Stewie’s monologue on “How’s that novel coming along?” used to be my cellphone ringer.
(above are post-it notes detailing my novel plot–yes, the colors are coded!)
It’s November 1 November 2, the second day of NaNoWriMo (aka National Novel Writing Month, in which writers synchronously set out to write a novel within a month).
I participated in NaNoWriMo exactly once, and what it did was pretty much highlight that writing a novel draft inside of a month is NOT my process. My one and only participation produced in me the most ginormous months-long writer’s bloc I’ve ever experienced.
But I still give NaNoWriMo lots of kudos, because it *is* the process for so many writers. And regardless of whether or not I engage, NaNoWriMo is inspiring to me.
One of the things that helps me most as a writer is knowing that I’m not the only one embarking on this crazy journey and that is why I love to blog and tweet and bond with all my fellow writers; we’re all on our solo treks of course, but to know that in November, we’re all doing it alone, yet together, is such a boost to me as a writer. That I don’t finish a novel on November 30 is no big deal. That we’re all writing is a huge deal to me.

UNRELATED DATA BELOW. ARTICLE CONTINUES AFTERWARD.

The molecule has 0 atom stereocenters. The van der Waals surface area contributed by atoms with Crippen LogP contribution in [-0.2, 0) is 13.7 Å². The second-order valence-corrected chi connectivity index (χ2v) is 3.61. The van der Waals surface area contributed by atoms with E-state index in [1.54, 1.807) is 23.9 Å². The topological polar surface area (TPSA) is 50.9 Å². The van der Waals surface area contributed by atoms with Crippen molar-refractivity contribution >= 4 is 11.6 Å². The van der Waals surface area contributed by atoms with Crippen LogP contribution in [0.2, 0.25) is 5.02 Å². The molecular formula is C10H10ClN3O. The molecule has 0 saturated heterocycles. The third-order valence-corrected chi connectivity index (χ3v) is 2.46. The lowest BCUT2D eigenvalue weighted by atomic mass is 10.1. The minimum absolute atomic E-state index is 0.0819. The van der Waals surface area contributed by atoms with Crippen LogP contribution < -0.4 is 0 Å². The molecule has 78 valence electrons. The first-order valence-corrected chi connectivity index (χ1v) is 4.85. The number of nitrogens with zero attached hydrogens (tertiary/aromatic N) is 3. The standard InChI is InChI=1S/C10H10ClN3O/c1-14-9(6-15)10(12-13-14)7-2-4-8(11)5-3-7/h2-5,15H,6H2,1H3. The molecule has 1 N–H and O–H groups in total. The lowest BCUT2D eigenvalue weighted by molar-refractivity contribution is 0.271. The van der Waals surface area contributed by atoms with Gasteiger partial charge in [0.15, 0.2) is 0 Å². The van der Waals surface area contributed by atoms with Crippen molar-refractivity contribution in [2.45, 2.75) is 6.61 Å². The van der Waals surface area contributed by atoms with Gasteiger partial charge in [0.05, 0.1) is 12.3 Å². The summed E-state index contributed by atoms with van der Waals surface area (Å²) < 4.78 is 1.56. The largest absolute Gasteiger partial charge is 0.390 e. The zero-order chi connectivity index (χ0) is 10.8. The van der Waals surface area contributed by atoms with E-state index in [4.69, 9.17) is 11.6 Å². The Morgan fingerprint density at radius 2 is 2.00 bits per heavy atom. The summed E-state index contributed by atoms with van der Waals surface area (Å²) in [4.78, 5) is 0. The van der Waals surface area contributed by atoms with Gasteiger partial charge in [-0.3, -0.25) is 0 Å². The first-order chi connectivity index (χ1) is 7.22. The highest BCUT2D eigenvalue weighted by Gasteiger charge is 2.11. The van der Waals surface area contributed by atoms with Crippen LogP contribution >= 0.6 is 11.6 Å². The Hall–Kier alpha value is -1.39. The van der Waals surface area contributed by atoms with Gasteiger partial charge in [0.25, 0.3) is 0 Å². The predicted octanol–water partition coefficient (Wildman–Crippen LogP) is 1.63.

That said–I’m making a concerted effort to get a big chunk of my novel revision done this month (again no concrete goals for November 30). I’ve cleared my schedule. I’ve foregone travel with my husband and made the choice to be on a “mini-residency” at home alone.